How Mike Myers filled the hat of Dr. Seuss’ cat
It’s a tall order to fill the chapeau of “Dr. Seuss’ The Cat in the Hat.” Although “Saturday Night Live” alum Mike Myers has created characters like Austin Powers and Dr. Evil, the actor says he worried about how to bring the legendary feline children’s character to life underneath all that makeup and gravity-defying hat.
His biggest concern was whether he could maintain the anarchistic, frisky nature of a cat if the costume was bulky, heavy and required five hours to put on, like the obese Fat Bastard character in the “Austin Powers” movies.
The weight of the “Cat” costume was pared down to three pounds and the makeup took about 2 1/2 hours to apply, thanks to makeup and special effects artist Steve Johnson and his company Edge FX. Johnson was trained by Rick Baker, who won Oscars for makeup in “Men in Black,” “The Nutty Professor” and “Dr. Seuss’ How the Grinch Stole Christmas,” among others.
The “Cat” suit was made of human hair and angora; the nose consisted of foam latex and literally was glued to Myers’ face. The inside of the suit had a vest with circulating cold water as well as a portable air conditioner connected by a hose for outdoor shoots when temperatures exceeded 90 degrees.
Remaining a cool Cat as he suited up, Myers also had to scratch out places for battery packs that controlled his tail and ears.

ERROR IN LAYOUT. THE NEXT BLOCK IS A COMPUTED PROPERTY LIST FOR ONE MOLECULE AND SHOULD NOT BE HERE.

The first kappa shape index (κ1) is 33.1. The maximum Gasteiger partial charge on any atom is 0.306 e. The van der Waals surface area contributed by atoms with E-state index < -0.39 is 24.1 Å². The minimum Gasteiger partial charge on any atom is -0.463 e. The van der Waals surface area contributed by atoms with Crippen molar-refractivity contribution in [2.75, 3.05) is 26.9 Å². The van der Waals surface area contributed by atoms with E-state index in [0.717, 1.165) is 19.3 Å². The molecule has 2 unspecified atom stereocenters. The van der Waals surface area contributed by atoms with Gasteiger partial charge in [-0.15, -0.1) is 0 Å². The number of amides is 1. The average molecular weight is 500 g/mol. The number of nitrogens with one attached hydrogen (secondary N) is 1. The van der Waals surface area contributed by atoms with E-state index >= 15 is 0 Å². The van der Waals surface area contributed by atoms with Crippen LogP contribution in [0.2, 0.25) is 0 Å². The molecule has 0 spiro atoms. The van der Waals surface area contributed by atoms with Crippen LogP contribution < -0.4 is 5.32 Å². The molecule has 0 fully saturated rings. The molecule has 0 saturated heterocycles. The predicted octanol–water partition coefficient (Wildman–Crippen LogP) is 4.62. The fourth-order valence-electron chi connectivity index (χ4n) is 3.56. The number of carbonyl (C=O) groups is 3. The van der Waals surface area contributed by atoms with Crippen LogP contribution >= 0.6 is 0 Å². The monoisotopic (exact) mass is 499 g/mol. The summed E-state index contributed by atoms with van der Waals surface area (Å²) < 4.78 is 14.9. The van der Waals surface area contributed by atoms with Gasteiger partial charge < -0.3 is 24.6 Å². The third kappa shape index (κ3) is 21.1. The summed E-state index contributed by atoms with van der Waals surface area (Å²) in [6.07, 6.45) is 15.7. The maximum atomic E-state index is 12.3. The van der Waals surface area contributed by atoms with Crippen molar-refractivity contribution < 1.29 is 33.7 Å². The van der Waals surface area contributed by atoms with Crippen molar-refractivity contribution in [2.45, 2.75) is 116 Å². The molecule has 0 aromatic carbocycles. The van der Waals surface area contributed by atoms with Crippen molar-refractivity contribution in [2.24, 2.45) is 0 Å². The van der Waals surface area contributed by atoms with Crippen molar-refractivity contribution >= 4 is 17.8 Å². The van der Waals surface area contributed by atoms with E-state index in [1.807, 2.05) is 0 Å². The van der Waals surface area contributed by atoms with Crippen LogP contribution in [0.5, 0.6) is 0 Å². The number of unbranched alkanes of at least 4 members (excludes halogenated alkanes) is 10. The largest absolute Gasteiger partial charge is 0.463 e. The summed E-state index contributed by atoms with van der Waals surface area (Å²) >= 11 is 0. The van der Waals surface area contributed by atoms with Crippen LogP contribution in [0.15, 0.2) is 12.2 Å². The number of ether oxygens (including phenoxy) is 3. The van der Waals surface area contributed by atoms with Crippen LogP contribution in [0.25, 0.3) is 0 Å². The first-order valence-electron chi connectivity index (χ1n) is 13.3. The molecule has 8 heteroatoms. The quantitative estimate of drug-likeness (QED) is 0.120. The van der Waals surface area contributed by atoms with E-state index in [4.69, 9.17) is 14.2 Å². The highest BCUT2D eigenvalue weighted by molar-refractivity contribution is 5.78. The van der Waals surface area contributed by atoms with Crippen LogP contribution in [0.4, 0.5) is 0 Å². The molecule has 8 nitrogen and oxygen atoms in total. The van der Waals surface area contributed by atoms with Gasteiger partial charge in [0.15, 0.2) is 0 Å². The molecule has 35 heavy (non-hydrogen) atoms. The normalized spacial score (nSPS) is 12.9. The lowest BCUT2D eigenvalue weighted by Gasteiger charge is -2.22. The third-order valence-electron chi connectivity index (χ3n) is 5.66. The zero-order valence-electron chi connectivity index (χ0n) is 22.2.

“I had more stuff in different parts of my body than I care to talk about publicly,” he quips. “I don’t know how they did it. I really felt that NASA was probably involved somehow.”
Myers says he was inspired by the cartoon “Top Cat,” Bugs Bunny, and Bert Lahr’s Cowardly Lion in “The Wizard of Oz” — especially how the Lion’s tail seemed to be a disconnected part of his body.
Not all of Dr. Seuss’ vision could be brought to reality, however.
“One thing that was impossible to re-create was to achieve the long neck on a human as Seuss drew the Cat,” Johnson says. “But all of us were very happy with the final look. It recalls the book character and allows Mike to shine through.”
According to costume designer Rita Ryack, the Cat’s trademark headgear was a particular challenge. She says powerful magnets were sewn into the hats to keep them on a metal skull plate on Myers’ head. The striped hat then was equipped with a periscope, tennis balls, microphone, CD player or whatever was called for in the script.
Myers jokes about the skull plate, saying, “I don’t think the magnets had a deleterious health effect on me, but I was able to pick up the Canadian Broadcasting Corporation and I watched most of the Toronto Maple Leaf home games — it had a nice little side benefit.”
Director Bo Welch was the most surprised with the outcome of the costume.
“The first time I saw Mike in the suit and makeup it gave me a very light and joyful feeling,” the director gushes. “You have the memory of the book — and it was the first book I ever read — but of course the Cat never moves in the book. And to then see him come to life — it was a wonderful feeling.”
“Dr. Seuss’ The Cat in the Hat” opens nationwide Friday.
Advance reviews of “Dr. Seuss’ The Cat in the Hat” were not available. Look for a review of the film in Friday’s Life & Style section.
This story appeared in The Daily Herald on page F6.